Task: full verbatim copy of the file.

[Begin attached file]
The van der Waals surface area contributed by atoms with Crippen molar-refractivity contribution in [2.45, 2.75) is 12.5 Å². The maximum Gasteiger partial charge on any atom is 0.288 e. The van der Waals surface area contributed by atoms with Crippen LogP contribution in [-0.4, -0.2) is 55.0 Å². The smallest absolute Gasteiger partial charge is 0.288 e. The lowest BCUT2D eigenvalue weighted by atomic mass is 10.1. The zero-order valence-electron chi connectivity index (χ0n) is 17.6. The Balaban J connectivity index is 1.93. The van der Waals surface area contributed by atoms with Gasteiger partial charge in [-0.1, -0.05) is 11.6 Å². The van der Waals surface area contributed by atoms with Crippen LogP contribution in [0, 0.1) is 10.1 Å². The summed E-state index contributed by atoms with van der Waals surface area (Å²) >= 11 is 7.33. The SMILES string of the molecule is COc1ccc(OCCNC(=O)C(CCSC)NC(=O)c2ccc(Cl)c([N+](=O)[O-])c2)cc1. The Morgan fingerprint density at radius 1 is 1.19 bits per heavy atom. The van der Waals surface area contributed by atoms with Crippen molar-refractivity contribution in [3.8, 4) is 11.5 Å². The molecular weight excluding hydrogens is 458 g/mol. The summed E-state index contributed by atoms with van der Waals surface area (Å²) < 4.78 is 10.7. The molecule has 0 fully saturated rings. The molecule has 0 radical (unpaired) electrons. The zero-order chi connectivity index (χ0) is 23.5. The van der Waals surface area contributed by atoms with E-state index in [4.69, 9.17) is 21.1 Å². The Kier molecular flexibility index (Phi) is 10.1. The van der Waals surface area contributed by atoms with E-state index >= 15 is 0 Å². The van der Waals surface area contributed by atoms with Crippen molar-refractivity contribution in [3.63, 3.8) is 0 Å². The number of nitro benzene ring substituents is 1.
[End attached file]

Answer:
The van der Waals surface area contributed by atoms with Crippen molar-refractivity contribution in [2.45, 2.75) is 12.5 Å². The maximum Gasteiger partial charge on any atom is 0.288 e. The van der Waals surface area contributed by atoms with Crippen LogP contribution in [-0.4, -0.2) is 55.0 Å². The smallest absolute Gasteiger partial charge is 0.288 e. The lowest BCUT2D eigenvalue weighted by atomic mass is 10.1. The zero-order valence-electron chi connectivity index (χ0n) is 17.6. The Balaban J connectivity index is 1.93. The van der Waals surface area contributed by atoms with Gasteiger partial charge in [-0.1, -0.05) is 11.6 Å². The van der Waals surface area contributed by atoms with Crippen LogP contribution in [0, 0.1) is 10.1 Å². The summed E-state index contributed by atoms with van der Waals surface area (Å²) >= 11 is 7.33. The SMILES string of the molecule is COc1ccc(OCCNC(=O)C(CCSC)NC(=O)c2ccc(Cl)c([N+](=O)[O-])c2)cc1. The Morgan fingerprint density at radius 1 is 1.19 bits per heavy atom. The van der Waals surface area contributed by atoms with Crippen molar-refractivity contribution in [3.8, 4) is 11.5 Å². The molecular weight excluding hydrogens is 458 g/mol. The summed E-state index contributed by atoms with van der Waals surface area (Å²) < 4.78 is 10.7. The molecule has 0 fully saturated rings. The molecule has 0 radical (unpaired) electrons. The zero-order chi connectivity index (χ0) is 23.5. The van der Waals surface area contributed by atoms with E-state index in [4.69, 9.17) is 21.1 Å². The Kier molecular flexibility index (Phi) is 10.1. The van der Waals surface area contributed by atoms with E-state index >= 15 is 0 Å². The van der Waals surface area contributed by atoms with Crippen molar-refractivity contribution in [3.63, 3.8) is 0 Å². The number of nitro benzene ring substituents is 1.